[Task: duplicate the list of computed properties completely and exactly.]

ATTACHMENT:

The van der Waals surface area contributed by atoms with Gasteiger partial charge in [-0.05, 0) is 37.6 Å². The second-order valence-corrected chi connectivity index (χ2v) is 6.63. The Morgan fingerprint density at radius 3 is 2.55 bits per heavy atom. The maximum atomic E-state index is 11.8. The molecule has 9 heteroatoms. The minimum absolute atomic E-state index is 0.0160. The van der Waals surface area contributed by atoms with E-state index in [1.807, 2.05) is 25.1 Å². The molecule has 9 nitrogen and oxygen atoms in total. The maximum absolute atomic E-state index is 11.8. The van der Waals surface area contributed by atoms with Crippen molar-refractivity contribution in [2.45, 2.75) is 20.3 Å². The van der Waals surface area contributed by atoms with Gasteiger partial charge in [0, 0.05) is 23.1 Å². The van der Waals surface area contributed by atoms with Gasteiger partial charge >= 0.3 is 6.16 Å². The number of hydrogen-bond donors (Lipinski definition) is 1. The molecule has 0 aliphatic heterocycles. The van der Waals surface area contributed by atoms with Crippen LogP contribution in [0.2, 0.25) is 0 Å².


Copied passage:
The van der Waals surface area contributed by atoms with Gasteiger partial charge in [-0.05, 0) is 37.6 Å². The second-order valence-corrected chi connectivity index (χ2v) is 6.63. The Morgan fingerprint density at radius 3 is 2.55 bits per heavy atom. The maximum atomic E-state index is 11.8. The molecule has 9 heteroatoms. The minimum absolute atomic E-state index is 0.0160. The van der Waals surface area contributed by atoms with E-state index in [1.807, 2.05) is 25.1 Å². The molecule has 9 nitrogen and oxygen atoms in total. The maximum absolute atomic E-state index is 11.8. The van der Waals surface area contributed by atoms with Crippen molar-refractivity contribution in [2.45, 2.75) is 20.3 Å². The van der Waals surface area contributed by atoms with Gasteiger partial charge in [0, 0.05) is 23.1 Å². The van der Waals surface area contributed by atoms with Gasteiger partial charge >= 0.3 is 6.16 Å². The number of hydrogen-bond donors (Lipinski definition) is 1. The molecule has 0 aliphatic heterocycles. The van der Waals surface area contributed by atoms with Crippen LogP contribution in [0.2, 0.25) is 0 Å².